Extensive research suggests that stress and trauma experienced during childhood can have a significant effect on social, emotional, behavioral, and physiological development. Adverse childhood experiences (ACEs), including abuse, neglect, and household dysfunction have been significantly associated with poor emotion regulation, worse mental health, and worse physical health outcomes (e.g., drug use, heart disease, liver disease; Centers for Disease Control, 2019; Cloitre et al., 2019; Felitti et al. 1988). In the state of West Virginia, the majority of children under the age of 18 (52%) have experienced at least one ACE, compared to 46% nationally (ACES Coalition WV, 2018).
Adverse childhood experiences are more common in rural, and low-income households (Halfon et al., 2017; HRSA, 2020). As West Virginia is classified as a rural state with the 6th highest poverty rate in the United States (US Census, 2020), childhood trauma is a critical concern within the state. Further, children experiencing trauma have a greater likelihood of problem behavior and poorer school performance (Blodgett & Lanigan, 2018).
Thus, it is crucial to identify environments and mechanisms to mitigate the negative outcomes associated with these adverse events within the state of West Virginia. Fortunately, evidence suggests that some interventions, including school-based mindfulness training, can improve outcomes following exposure to trauma (Ortiz & Sibinga, 2017).
Jenny Harden, a principal at Rupert Elementary, became interested in mindfulness six years ago. After accepting the role of principal, she began to notice high rates of behavioral challenges among her students, including classroom outbursts and physical aggression.
Indeed, 30 students were suspended in the 2015 – 2016 school year alone. She noted that many of her students had not yet learned to regulate their behavior and emotions in a healthy way and believed that a critical role of educators was to help children learn these skills.
“We teach kids math and we teach kids reading. We need to teach them behavior, we don’t need to punish them.”
One afternoon, a student was sent to her office for exhibiting problematic behavior in the classroom and was experiencing high levels of emotional distress and was also being physically violent. As a last-minute recourse to try and get the student to calm down, Jenny asked him to lay down and to focus on breathing with her. After observing the calming effect of this impromptu breathing exercise, Jenny became curious about the use of breathing and grounding for assisting youth with emotion regulation.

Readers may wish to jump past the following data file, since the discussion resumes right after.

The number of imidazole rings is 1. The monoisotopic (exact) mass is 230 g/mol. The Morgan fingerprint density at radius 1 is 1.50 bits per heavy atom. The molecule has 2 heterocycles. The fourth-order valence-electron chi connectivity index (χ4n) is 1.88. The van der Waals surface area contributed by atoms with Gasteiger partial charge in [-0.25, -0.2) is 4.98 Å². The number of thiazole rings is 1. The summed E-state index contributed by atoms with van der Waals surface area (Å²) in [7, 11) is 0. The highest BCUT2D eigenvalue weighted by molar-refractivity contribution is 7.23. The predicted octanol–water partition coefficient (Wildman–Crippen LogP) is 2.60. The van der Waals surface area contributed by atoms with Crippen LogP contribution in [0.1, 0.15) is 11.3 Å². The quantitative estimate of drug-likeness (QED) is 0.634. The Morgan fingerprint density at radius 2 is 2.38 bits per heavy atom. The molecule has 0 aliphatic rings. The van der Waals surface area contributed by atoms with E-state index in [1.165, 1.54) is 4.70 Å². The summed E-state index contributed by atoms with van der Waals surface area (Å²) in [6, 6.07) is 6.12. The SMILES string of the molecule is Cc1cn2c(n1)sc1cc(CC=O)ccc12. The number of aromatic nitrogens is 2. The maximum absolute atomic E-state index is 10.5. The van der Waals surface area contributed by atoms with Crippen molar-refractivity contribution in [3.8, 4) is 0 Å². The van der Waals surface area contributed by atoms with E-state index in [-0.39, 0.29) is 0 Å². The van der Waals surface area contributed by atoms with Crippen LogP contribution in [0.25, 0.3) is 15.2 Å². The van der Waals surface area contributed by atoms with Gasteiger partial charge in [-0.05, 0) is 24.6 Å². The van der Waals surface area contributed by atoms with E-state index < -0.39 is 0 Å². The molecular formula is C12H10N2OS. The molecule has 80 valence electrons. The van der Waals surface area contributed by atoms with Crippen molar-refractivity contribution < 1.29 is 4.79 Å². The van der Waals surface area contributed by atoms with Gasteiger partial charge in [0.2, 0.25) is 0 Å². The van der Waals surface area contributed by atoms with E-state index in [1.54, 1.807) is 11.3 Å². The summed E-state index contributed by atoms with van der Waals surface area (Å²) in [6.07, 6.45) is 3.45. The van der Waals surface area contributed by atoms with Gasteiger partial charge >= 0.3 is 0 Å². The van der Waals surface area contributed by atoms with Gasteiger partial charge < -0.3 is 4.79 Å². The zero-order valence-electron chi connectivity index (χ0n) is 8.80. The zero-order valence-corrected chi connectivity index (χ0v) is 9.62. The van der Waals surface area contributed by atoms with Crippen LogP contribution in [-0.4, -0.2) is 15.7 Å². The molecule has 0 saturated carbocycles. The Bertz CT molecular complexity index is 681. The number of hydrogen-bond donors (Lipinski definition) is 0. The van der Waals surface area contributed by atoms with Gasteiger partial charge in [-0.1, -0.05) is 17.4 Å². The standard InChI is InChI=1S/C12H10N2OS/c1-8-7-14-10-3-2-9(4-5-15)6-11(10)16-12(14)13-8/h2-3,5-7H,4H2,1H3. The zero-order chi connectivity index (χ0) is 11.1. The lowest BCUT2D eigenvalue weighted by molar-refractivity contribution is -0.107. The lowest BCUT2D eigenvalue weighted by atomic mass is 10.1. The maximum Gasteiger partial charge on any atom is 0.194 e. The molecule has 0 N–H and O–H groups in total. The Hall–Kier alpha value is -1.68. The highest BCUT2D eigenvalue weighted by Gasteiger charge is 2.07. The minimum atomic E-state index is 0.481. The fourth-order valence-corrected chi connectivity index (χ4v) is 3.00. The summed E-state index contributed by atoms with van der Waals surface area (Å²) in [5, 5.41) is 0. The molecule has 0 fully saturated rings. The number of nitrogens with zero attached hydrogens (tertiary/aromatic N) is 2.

“It came out of nowhere and it worked, we have to figure out where this is coming from, and we started to dig into research.
”Her search for research and resources led her to mindfulness, or the practice of approaching emotions and sensations with kindness and curiosity (Viafora et al., 2015), often accomplished using breathing exercises, yoga, and meditation. Jenny began by simply googling “how to calm kids down”, which eventually led her to mindfulness resources from the author Annaka Harris (https://annakaharris.com/mindfulness-forchildren/) and to Amy Snodgrass the co-founder of Mindful WV (https://www.mindfulwv.org/), a statewide collaborative effort to promote the use of mindfulness in West Virginia to build youth, family, and community resilience. Slowly, Jenny began learning more about the use of school-based mindfulness and regularly using brief mindfulness exercises with students that came into her office requiring help with emotion or behavior regulation. Beginning in the 2016-2017 school year, mindfulness activities were implemented in the classroom at every grade-level. Teachers were encouraged to approach mindfulness training as a professional development opportunity, as way to better support their students, and to approach the exercises as their own form of self-care.
Results were almost immediate, and Rupert Elementary School saw a 70% drop in suspension rates that same year. Today, mindfulness exercises such as morning mindfulness, exercises involving music, yoga programs specifically designed for kids, and mindful coloring are among the resources used by teachers and staff within the classrooms.
Children are also taught and given the space to self-regulate their emotions through “take a break” cards and mediation. The program has been widely accepted and students have been observed using these practices on their own in the hallways and at recess. “We had one student, last year who had a lot of trouble and was [sent
to my] office a lot and would say that he ‘got so mad’, and now he initiates a ‘take a break’ cards [he’ll comes in on his own to my office] and I have a little Zen garden and he’ll decorate the Zen garden and put himself together […] and now I’ll see him 1-2 a week instead 3-4 a day.”
Since the start of COVID-19, parents that have children engaged in remote learning have also reported that kids are using these tools to express their feelings in a healthy manner.
“I have heard stories from my parents relating how their kids will sit down [when faced with anger or conflict at home] and say, ‘peace begins with me’ and then they’ll try and figure things out.”
These mindfulness exercises have provided students with healthy resources for managing emotions and coping with challenges ranging from school- and home-based stressors to those associated with a global pandemic that has fundamentally changed daily life.
Principal Harden concludes, “The resiliency we can teach them through a trauma informed lens, even though they’re in trauma daily, they can feel safe, learn those tools and be a successful peaceful adult.”